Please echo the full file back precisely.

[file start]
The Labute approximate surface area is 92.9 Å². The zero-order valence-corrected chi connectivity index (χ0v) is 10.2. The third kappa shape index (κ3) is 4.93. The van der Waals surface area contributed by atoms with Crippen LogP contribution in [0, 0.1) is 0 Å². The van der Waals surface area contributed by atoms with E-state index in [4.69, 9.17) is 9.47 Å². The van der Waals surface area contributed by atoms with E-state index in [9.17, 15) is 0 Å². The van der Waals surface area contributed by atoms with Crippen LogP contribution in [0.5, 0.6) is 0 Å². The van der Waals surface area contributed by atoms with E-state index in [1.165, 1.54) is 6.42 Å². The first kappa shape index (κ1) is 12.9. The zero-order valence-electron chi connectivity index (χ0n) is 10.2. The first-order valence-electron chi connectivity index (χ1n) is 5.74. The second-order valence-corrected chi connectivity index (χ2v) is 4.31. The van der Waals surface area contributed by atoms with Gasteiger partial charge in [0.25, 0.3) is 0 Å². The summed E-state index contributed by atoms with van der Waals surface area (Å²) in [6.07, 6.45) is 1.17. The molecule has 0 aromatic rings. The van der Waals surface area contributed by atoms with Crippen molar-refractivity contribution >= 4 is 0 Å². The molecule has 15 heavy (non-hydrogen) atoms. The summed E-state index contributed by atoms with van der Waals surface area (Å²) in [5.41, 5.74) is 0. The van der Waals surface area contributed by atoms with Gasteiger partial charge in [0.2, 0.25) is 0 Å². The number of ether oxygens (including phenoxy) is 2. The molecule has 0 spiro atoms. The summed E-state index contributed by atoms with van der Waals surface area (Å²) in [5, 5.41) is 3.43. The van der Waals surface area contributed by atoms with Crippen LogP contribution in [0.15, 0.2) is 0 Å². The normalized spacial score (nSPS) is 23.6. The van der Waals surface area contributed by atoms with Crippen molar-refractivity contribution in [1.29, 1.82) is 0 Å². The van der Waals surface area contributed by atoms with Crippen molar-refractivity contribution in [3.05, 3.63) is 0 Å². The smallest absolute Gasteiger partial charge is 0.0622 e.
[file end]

The Labute approximate surface area is 92.9 Å². The zero-order valence-corrected chi connectivity index (χ0v) is 10.2. The third kappa shape index (κ3) is 4.93. The van der Waals surface area contributed by atoms with Crippen LogP contribution in [0, 0.1) is 0 Å². The van der Waals surface area contributed by atoms with E-state index in [4.69, 9.17) is 9.47 Å². The van der Waals surface area contributed by atoms with E-state index in [9.17, 15) is 0 Å². The van der Waals surface area contributed by atoms with Crippen LogP contribution in [0.5, 0.6) is 0 Å². The van der Waals surface area contributed by atoms with E-state index in [1.165, 1.54) is 6.42 Å². The first kappa shape index (κ1) is 12.9. The zero-order valence-electron chi connectivity index (χ0n) is 10.2. The first-order valence-electron chi connectivity index (χ1n) is 5.74. The second-order valence-corrected chi connectivity index (χ2v) is 4.31. The van der Waals surface area contributed by atoms with Gasteiger partial charge in [0.25, 0.3) is 0 Å². The summed E-state index contributed by atoms with van der Waals surface area (Å²) in [6.07, 6.45) is 1.17. The molecule has 0 aromatic rings. The van der Waals surface area contributed by atoms with Crippen molar-refractivity contribution >= 4 is 0 Å². The molecule has 15 heavy (non-hydrogen) atoms. The summed E-state index contributed by atoms with van der Waals surface area (Å²) in [5.41, 5.74) is 0. The van der Waals surface area contributed by atoms with Gasteiger partial charge in [0.2, 0.25) is 0 Å². The number of ether oxygens (including phenoxy) is 2. The molecule has 0 spiro atoms. The summed E-state index contributed by atoms with van der Waals surface area (Å²) in [5, 5.41) is 3.43. The van der Waals surface area contributed by atoms with Crippen LogP contribution in [0.15, 0.2) is 0 Å². The normalized spacial score (nSPS) is 23.6. The van der Waals surface area contributed by atoms with Crippen molar-refractivity contribution in [1.29, 1.82) is 0 Å². The van der Waals surface area contributed by atoms with Crippen molar-refractivity contribution in [3.05, 3.63) is 0 Å². The smallest absolute Gasteiger partial charge is 0.0622 e.